What has been happening is this: ATS has been issuing hundreds of tickets that vehicle owners never receive, either because the tickets get lost in the mail, or because ATS is sending them to the wrong address, and they are returned to ATS, which does not properly follow through by informing the city of the returned mail, according to Wadsworth. But once ATS issues a citation, regardless of its reaching a car owner or not, unless it is cancelled, the violation automatically becomes a court-issued UTC if it has not been addressed within 60 days. And if drivers don’t address it after that, they may—and often do—lose their license. In essence, hundreds of people unaware that they had a ticket issued against them have lost their license, and found out the hard way.
Wadsworth described one case involving the mother of a soldier who went to pick up her son after a deployment, only to find herself spending the night in jail because she was stopped, driving on a suspended license, though she had been unaware that she’d ever lost the license. At the root of it: a red-light camera ticket she never knew had been issued against her.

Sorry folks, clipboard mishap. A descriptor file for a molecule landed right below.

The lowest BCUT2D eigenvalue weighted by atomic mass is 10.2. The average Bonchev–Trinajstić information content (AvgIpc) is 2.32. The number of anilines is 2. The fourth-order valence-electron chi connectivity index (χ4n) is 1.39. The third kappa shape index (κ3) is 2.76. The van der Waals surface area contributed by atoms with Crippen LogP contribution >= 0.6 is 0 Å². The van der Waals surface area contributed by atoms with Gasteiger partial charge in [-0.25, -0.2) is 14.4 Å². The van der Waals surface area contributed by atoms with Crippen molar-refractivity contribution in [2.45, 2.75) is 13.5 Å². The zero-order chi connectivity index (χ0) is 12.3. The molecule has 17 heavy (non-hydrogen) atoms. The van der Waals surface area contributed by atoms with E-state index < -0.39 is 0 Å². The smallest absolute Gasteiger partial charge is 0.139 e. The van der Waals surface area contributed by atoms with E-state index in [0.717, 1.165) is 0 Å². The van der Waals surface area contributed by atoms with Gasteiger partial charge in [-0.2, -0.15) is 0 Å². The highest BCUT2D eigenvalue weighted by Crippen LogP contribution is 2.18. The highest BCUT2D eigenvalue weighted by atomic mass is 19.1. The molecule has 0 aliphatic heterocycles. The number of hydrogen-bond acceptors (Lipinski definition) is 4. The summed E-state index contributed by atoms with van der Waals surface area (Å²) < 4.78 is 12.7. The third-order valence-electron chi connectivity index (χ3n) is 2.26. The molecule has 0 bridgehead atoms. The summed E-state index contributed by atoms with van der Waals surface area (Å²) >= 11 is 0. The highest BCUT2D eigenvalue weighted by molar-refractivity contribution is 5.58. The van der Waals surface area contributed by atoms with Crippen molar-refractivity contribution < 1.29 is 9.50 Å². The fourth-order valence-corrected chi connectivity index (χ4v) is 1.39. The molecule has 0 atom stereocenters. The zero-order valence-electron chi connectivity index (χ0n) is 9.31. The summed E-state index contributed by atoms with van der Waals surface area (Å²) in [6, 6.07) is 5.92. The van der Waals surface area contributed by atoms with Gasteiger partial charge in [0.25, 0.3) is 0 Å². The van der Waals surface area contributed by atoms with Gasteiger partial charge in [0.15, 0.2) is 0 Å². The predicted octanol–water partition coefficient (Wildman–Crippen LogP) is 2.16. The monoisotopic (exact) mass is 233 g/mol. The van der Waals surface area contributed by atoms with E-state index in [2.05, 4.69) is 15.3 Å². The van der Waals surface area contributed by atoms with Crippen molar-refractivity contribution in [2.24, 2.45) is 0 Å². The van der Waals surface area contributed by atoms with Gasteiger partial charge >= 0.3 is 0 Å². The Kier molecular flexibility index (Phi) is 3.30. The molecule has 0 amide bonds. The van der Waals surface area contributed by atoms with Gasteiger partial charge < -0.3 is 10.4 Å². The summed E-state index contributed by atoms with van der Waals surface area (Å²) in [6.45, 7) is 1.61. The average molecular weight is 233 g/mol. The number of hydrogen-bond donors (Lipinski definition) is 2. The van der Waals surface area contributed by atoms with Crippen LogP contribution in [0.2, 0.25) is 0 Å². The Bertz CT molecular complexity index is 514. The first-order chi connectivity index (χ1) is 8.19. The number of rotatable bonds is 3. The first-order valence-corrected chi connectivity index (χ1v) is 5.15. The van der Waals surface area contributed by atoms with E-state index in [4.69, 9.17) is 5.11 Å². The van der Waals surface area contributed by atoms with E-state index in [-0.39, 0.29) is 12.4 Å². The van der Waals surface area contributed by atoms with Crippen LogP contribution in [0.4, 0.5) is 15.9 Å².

It’s been an ongoing problem, Wadsworth said. “At one point our tabulation was 75 percent of the people who came to court to contest these” had had tickets issued against them without their knowledge, Wadsworth said, “which is huge for me.” She said that resulted in poor customer service, with the court system paying the price, both in reputation and lost revenue.
“It seems as though there may need to be a little bit more communication between the city and ATS,” Moore-Stens said. “I don’t want to tell anybody what to do. I just want to make sure that what’s being done is within the parameters of the law.”